Trump's top spokesman, Sean Spicer, also defended Trump's decision to expand Bannon's reach, telling ABC News' "This Week" on Sunday that Trump is simply trying to "streamline" decision-making and cut bureaucracy.
"He's got a tremendous understanding of the world and the geopolitical landscape that we have now," Spicer said of Bannon, noting that he is a former naval officer and adding that it's only right for the president's top strategist to "come in and talk about what the strategy is going forward."
Bannon's and Miller's increasing power potentially portends a new era of political calculus being applied to decisions on how to deploy American spies and soldiers overseas. Former President George W. Bush kept his powerful strategist Karl Rove out of the Situation Room, where National Security Council meetings are usually held, Joshua Bolten, a White House chief of staff under Bush, said at a conference in September at the Lyndon Baines Johnson Library in Austin, Texas.
"The signal he wanted to send to the rest of his administration, the signal he wanted to send to the public, and the signal he especially wanted to send to the military is that the decisions I'm making that involve life and death for the people in uniform will not be tainted by any political decisions," Bolten said of Bush.
The point was echoed by David Rothkopf, the CEO of Foreign Policy magazine's parent company and an international relations expert.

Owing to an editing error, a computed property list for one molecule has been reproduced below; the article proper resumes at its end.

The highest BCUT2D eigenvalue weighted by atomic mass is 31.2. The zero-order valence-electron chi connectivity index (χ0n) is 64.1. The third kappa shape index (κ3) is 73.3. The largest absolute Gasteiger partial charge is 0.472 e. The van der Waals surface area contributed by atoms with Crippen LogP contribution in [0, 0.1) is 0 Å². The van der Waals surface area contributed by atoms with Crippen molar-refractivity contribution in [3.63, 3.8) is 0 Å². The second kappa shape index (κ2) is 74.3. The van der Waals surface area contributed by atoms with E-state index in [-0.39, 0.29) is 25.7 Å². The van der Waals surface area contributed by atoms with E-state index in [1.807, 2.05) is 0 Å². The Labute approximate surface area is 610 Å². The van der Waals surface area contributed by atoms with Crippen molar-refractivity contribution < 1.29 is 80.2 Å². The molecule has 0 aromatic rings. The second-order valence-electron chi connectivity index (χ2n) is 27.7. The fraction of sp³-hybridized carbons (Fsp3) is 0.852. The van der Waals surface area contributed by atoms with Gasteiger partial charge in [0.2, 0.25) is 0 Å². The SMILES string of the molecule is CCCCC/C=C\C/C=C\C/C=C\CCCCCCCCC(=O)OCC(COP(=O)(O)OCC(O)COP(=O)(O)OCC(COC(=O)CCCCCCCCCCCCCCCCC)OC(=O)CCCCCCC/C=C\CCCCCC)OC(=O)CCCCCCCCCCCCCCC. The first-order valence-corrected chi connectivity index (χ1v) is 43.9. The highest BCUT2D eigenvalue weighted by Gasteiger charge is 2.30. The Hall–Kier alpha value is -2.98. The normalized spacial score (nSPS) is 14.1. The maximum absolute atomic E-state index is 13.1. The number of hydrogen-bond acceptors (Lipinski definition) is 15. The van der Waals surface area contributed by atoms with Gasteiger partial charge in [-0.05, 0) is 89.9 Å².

"The idea that a purely political advisor should be at the table while the chairman of the Joint Chiefs of Staff and the director of national intelligence are not shows a profound lack of understanding of what the NSC has been — or what it should be," he wrote.
Robert Gates, Defense secretary under both Bush and Obama, said that while he was not bothered by the addition of Bannon to the National Security Council, he was troubled by the removal of the chairman of the Joint Chiefs of Staff and the director of national intelligence, except when their issues are being discussed, calling the move a "big mistake."
"They both bring a perspective and judgment and experience to bear that every president, whether they like it or not, finds useful," Gates said on "This Week."
National security experts and even some Republican lawmakers believe that Trump's executive orders, which don't target citizens who have been involved in attacks against the U.S., are more likely to inflame resentment against the U.S. than to make the country more secure.
The confusion over who was allowed in and who was sent back out of the country made clear the executive order "was not properly vetted," Sens. John McCain (R-Ariz.) and Lindsey Graham (R-S.C.) said in a statement, adding that they feared retaliation from extremists.
The large majority of terrorism-related arrests on U.S. soil since the Sept. 11 attacks have been U.S. citizens or legal residents, not foreign travelers, according to a study by the New America Foundation that was released last year.
"Far from being foreign infiltrators, the large majority of jihadist terrorists in the United States have been American citizens or legal residents," the study's authors wrote. "In addition, about a quarter of the extremists are converts, further confirming that the challenge cannot be reduced to one of immigration."
Times staff writer Christi Parsons contributed to this report.